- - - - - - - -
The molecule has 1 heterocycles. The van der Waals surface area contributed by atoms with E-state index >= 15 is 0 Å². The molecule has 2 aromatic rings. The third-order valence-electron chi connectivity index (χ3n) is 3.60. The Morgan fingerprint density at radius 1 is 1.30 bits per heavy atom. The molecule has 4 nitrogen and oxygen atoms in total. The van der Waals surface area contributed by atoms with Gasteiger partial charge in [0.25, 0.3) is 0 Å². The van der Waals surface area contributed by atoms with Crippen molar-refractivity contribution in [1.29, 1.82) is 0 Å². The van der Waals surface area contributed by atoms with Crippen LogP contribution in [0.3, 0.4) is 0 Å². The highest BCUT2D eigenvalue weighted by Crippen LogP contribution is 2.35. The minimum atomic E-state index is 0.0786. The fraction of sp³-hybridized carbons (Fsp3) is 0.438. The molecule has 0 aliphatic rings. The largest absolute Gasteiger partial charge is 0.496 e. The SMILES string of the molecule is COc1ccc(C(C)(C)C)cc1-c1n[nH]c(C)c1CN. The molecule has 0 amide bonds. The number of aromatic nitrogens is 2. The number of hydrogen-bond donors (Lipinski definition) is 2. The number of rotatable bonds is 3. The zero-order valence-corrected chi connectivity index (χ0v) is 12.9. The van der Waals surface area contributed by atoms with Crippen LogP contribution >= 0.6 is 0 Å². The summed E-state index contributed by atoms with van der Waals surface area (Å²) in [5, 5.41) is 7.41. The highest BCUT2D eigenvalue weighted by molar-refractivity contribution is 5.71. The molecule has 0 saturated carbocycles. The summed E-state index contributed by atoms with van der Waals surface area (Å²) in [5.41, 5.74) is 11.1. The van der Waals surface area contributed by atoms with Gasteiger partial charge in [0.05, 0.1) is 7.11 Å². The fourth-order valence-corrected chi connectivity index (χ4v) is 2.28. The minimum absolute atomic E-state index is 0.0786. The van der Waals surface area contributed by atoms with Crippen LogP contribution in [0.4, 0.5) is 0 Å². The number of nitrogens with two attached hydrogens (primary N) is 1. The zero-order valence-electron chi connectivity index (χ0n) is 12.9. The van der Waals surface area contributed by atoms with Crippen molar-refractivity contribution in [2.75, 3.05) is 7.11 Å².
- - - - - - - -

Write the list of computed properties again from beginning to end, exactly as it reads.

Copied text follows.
The molecule has 1 heterocycles. The van der Waals surface area contributed by atoms with E-state index >= 15 is 0 Å². The molecule has 2 aromatic rings. The third-order valence-electron chi connectivity index (χ3n) is 3.60. The Morgan fingerprint density at radius 1 is 1.30 bits per heavy atom. The molecule has 4 nitrogen and oxygen atoms in total. The van der Waals surface area contributed by atoms with Gasteiger partial charge in [0.25, 0.3) is 0 Å². The van der Waals surface area contributed by atoms with Crippen molar-refractivity contribution in [1.29, 1.82) is 0 Å². The van der Waals surface area contributed by atoms with Crippen LogP contribution in [0.3, 0.4) is 0 Å². The highest BCUT2D eigenvalue weighted by Crippen LogP contribution is 2.35. The minimum atomic E-state index is 0.0786. The fraction of sp³-hybridized carbons (Fsp3) is 0.438. The molecule has 0 aliphatic rings. The largest absolute Gasteiger partial charge is 0.496 e. The SMILES string of the molecule is COc1ccc(C(C)(C)C)cc1-c1n[nH]c(C)c1CN. The molecule has 0 amide bonds. The number of aromatic nitrogens is 2. The number of hydrogen-bond donors (Lipinski definition) is 2. The number of rotatable bonds is 3. The zero-order valence-corrected chi connectivity index (χ0v) is 12.9. The van der Waals surface area contributed by atoms with Crippen LogP contribution >= 0.6 is 0 Å². The summed E-state index contributed by atoms with van der Waals surface area (Å²) in [5, 5.41) is 7.41. The highest BCUT2D eigenvalue weighted by molar-refractivity contribution is 5.71. The molecule has 0 saturated carbocycles. The summed E-state index contributed by atoms with van der Waals surface area (Å²) in [5.41, 5.74) is 11.1. The van der Waals surface area contributed by atoms with Gasteiger partial charge in [0.05, 0.1) is 7.11 Å². The fourth-order valence-corrected chi connectivity index (χ4v) is 2.28. The minimum absolute atomic E-state index is 0.0786. The van der Waals surface area contributed by atoms with Crippen LogP contribution in [0.4, 0.5) is 0 Å². The number of nitrogens with two attached hydrogens (primary N) is 1. The zero-order valence-electron chi connectivity index (χ0n) is 12.9. The van der Waals surface area contributed by atoms with Crippen molar-refractivity contribution in [2.75, 3.05) is 7.11 Å².